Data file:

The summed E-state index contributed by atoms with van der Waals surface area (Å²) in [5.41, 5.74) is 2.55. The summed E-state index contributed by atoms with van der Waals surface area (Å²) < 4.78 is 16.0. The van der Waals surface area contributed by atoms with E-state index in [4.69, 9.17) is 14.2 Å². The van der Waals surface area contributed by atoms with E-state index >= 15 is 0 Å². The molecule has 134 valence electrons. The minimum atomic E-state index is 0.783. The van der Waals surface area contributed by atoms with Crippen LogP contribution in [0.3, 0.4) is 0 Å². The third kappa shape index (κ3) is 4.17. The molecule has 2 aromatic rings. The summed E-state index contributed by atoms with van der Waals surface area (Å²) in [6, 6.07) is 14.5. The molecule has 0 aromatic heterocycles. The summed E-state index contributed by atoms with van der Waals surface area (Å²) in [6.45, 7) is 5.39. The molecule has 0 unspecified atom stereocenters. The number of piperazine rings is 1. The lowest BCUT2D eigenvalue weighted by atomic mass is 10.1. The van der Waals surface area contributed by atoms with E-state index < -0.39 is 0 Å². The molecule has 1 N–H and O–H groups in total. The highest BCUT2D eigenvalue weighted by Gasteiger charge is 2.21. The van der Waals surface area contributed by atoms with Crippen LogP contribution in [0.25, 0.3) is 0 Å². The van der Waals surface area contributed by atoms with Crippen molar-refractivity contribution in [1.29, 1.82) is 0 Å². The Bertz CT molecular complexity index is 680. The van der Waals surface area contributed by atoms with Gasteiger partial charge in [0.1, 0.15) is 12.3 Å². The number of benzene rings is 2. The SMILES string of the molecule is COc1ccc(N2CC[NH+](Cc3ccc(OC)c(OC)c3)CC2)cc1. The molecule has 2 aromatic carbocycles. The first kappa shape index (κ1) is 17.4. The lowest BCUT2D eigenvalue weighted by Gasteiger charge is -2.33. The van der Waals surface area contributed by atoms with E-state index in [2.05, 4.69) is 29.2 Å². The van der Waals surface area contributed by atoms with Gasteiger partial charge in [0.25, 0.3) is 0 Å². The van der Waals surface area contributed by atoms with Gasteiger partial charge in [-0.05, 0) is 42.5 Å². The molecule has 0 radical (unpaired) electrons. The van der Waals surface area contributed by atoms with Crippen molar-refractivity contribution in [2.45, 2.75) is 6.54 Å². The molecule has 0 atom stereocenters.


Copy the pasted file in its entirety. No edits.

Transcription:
The summed E-state index contributed by atoms with van der Waals surface area (Å²) in [5.41, 5.74) is 2.55. The summed E-state index contributed by atoms with van der Waals surface area (Å²) < 4.78 is 16.0. The van der Waals surface area contributed by atoms with E-state index in [4.69, 9.17) is 14.2 Å². The van der Waals surface area contributed by atoms with E-state index >= 15 is 0 Å². The molecule has 134 valence electrons. The minimum atomic E-state index is 0.783. The van der Waals surface area contributed by atoms with Crippen LogP contribution in [0.3, 0.4) is 0 Å². The third kappa shape index (κ3) is 4.17. The molecule has 2 aromatic rings. The summed E-state index contributed by atoms with van der Waals surface area (Å²) in [6, 6.07) is 14.5. The molecule has 0 aromatic heterocycles. The summed E-state index contributed by atoms with van der Waals surface area (Å²) in [6.45, 7) is 5.39. The molecule has 0 unspecified atom stereocenters. The number of piperazine rings is 1. The lowest BCUT2D eigenvalue weighted by atomic mass is 10.1. The van der Waals surface area contributed by atoms with E-state index < -0.39 is 0 Å². The molecule has 1 N–H and O–H groups in total. The highest BCUT2D eigenvalue weighted by Gasteiger charge is 2.21. The van der Waals surface area contributed by atoms with Crippen LogP contribution in [0.25, 0.3) is 0 Å². The van der Waals surface area contributed by atoms with Crippen molar-refractivity contribution in [1.29, 1.82) is 0 Å². The Bertz CT molecular complexity index is 680. The van der Waals surface area contributed by atoms with Gasteiger partial charge in [0.1, 0.15) is 12.3 Å². The number of benzene rings is 2. The SMILES string of the molecule is COc1ccc(N2CC[NH+](Cc3ccc(OC)c(OC)c3)CC2)cc1. The molecule has 2 aromatic carbocycles. The first kappa shape index (κ1) is 17.4. The lowest BCUT2D eigenvalue weighted by Gasteiger charge is -2.33. The van der Waals surface area contributed by atoms with E-state index in [2.05, 4.69) is 29.2 Å². The van der Waals surface area contributed by atoms with Gasteiger partial charge in [0.25, 0.3) is 0 Å². The van der Waals surface area contributed by atoms with Gasteiger partial charge in [-0.05, 0) is 42.5 Å². The molecule has 0 radical (unpaired) electrons. The van der Waals surface area contributed by atoms with Crippen molar-refractivity contribution in [2.45, 2.75) is 6.54 Å². The molecule has 0 atom stereocenters.